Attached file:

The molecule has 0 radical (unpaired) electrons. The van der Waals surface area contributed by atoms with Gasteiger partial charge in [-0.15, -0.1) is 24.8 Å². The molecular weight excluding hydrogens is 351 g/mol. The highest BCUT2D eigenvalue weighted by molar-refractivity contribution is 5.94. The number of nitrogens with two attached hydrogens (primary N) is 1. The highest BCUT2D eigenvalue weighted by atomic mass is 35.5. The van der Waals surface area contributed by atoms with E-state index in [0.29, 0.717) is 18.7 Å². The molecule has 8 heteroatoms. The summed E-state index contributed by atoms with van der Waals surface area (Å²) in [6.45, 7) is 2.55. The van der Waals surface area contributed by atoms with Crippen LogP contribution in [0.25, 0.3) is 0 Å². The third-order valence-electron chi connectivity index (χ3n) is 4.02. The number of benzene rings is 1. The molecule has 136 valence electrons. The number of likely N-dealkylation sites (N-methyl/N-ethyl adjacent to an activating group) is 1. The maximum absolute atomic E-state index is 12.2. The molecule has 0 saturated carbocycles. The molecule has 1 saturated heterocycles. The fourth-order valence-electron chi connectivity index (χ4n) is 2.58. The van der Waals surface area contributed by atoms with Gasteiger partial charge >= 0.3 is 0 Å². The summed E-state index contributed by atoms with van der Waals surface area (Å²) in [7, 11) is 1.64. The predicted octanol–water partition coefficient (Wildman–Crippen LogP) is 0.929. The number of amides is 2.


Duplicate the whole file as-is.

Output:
The molecule has 0 radical (unpaired) electrons. The van der Waals surface area contributed by atoms with Gasteiger partial charge in [-0.15, -0.1) is 24.8 Å². The molecular weight excluding hydrogens is 351 g/mol. The highest BCUT2D eigenvalue weighted by molar-refractivity contribution is 5.94. The number of nitrogens with two attached hydrogens (primary N) is 1. The highest BCUT2D eigenvalue weighted by atomic mass is 35.5. The van der Waals surface area contributed by atoms with E-state index in [0.29, 0.717) is 18.7 Å². The molecule has 8 heteroatoms. The summed E-state index contributed by atoms with van der Waals surface area (Å²) in [6.45, 7) is 2.55. The van der Waals surface area contributed by atoms with Crippen LogP contribution in [0.25, 0.3) is 0 Å². The third-order valence-electron chi connectivity index (χ3n) is 4.02. The number of benzene rings is 1. The molecule has 136 valence electrons. The number of likely N-dealkylation sites (N-methyl/N-ethyl adjacent to an activating group) is 1. The maximum absolute atomic E-state index is 12.2. The molecule has 0 saturated carbocycles. The molecule has 1 saturated heterocycles. The fourth-order valence-electron chi connectivity index (χ4n) is 2.58. The van der Waals surface area contributed by atoms with Gasteiger partial charge >= 0.3 is 0 Å². The summed E-state index contributed by atoms with van der Waals surface area (Å²) in [7, 11) is 1.64. The predicted octanol–water partition coefficient (Wildman–Crippen LogP) is 0.929. The number of amides is 2.